CBP does not perform a formal analysis to ensure there is not a potentially significant loss of revenue through the in-bond process, as a result of goods entering the commerce of the U.S. without formal entry.
CBP did not consistently monitor and document its review of the M02 and M07 reports and query ACS and document completion of TINMAN audits on a timely basis.
According to Title 19 Section 18.2(d) of the Code of Federal Regulations (CFR), the carrier’s “failure to surrender the in-bond manifest or report the arrival of bonded merchandise within the prescribed period shall constitute an irregular delivery and the initial bonded carrier shall be subject to applicable penalties.”
The Office of Management and Budget (OMB) Circular No. A-123, Management’s Responsibility for Internal Control, states that “management is responsible for establishing and maintaining internal controls to achieve the objectives of effective and efficient operations, reliable financial reporting, and compliance with applicable laws and regulations.”
In recent years, the in-bond program has implemented several new directives and a new handbook to address the performance of the program at the port level; however, there is not a documentation requirement at the national level related to the M02 and M07 reports. Additionally, ports are not completely or properly monitoring the post audit in-bond process due to staffing levels at the port level and an increased focus on other CBP programs. Current ACS system limitations also limit the ability of CBP to accurately monitor the in-bond process, both at the headquarters and port levels.
The inability to effectively monitor the in-bond process and verify the arrival of in-bond merchandise at the port level leads to a potential loss in revenue. In addition, the lack of an automatic compilation and analysis of audit results at the national level makes it difficult for CBP to efficiently and fully determine the effectiveness of in-bond audits, common in-bond errors, and weaknesses in the overall in-bond process.


We recommend that CBP:

1.      Ensure that the following functionalities are included in CBP’s information systems:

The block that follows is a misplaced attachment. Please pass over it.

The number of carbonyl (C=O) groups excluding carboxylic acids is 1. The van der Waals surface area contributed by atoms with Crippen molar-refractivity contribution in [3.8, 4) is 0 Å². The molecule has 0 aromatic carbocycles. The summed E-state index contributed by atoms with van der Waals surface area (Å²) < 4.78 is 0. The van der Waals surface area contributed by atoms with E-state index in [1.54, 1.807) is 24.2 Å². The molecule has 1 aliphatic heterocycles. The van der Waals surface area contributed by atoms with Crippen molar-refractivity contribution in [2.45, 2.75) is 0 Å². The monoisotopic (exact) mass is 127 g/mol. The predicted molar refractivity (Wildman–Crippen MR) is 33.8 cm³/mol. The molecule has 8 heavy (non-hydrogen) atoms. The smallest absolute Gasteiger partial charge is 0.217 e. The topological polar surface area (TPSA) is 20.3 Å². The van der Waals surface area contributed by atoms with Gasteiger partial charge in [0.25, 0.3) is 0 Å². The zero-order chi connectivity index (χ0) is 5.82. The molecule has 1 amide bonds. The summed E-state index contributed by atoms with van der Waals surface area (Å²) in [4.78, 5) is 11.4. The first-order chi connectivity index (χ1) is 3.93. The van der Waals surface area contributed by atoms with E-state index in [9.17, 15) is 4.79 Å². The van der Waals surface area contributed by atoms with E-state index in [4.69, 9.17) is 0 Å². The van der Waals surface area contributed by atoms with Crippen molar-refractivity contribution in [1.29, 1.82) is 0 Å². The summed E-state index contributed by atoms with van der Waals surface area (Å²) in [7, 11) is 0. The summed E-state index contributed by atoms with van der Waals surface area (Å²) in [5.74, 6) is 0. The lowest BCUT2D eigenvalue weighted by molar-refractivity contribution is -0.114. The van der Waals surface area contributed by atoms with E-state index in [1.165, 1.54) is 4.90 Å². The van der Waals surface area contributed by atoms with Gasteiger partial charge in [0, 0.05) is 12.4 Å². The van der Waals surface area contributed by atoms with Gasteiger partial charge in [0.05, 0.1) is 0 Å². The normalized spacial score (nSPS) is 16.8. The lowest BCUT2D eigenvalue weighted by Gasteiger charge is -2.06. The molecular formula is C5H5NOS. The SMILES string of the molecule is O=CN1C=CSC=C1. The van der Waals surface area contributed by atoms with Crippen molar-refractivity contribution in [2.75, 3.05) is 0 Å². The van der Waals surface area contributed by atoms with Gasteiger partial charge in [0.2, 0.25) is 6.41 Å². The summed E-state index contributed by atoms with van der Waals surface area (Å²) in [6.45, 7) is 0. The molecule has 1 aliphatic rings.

a.       Consistent information to track the status of TINMAN audits;

b.      A robust M19 report to track air in-bonds;

c.       Compilation of the results of all TINMAN audits performed during the year;

d.      An analysis function to evaluate importers’ compliance with regulations and overall effectiveness of the in-bond process;

2.      Increase HQ oversight of the in-bond process by:

a.       Analyzing the summary of post-audits conducted and associated results;

b.      Providing increased training to port personnel on the in-bond process, to include performing TINMAN audits and working monitoring reports;

3.      Ensure all ports perform TINMAN audits timely, as required;

a.       Develop or re-emphasize formal requirements for all ports to:



Continue to run and work the M07 report throughout the year to track overdue Immediate Transportation in-bonds; Run and work the M19 report to track open air in-bonds, once implemented; Maintain documentation evidencing the performance of and results from post-audits and physical examinations; Maintain documentation related to the resolution of items on the M02, M07, and, once implemented, M19 reports. Documentation of these items will allow for effective management oversight of the use of these tools; 5. Annually analyze the in-bond program to ensure there is not a significant potential loss of revenue relating to in-bonds.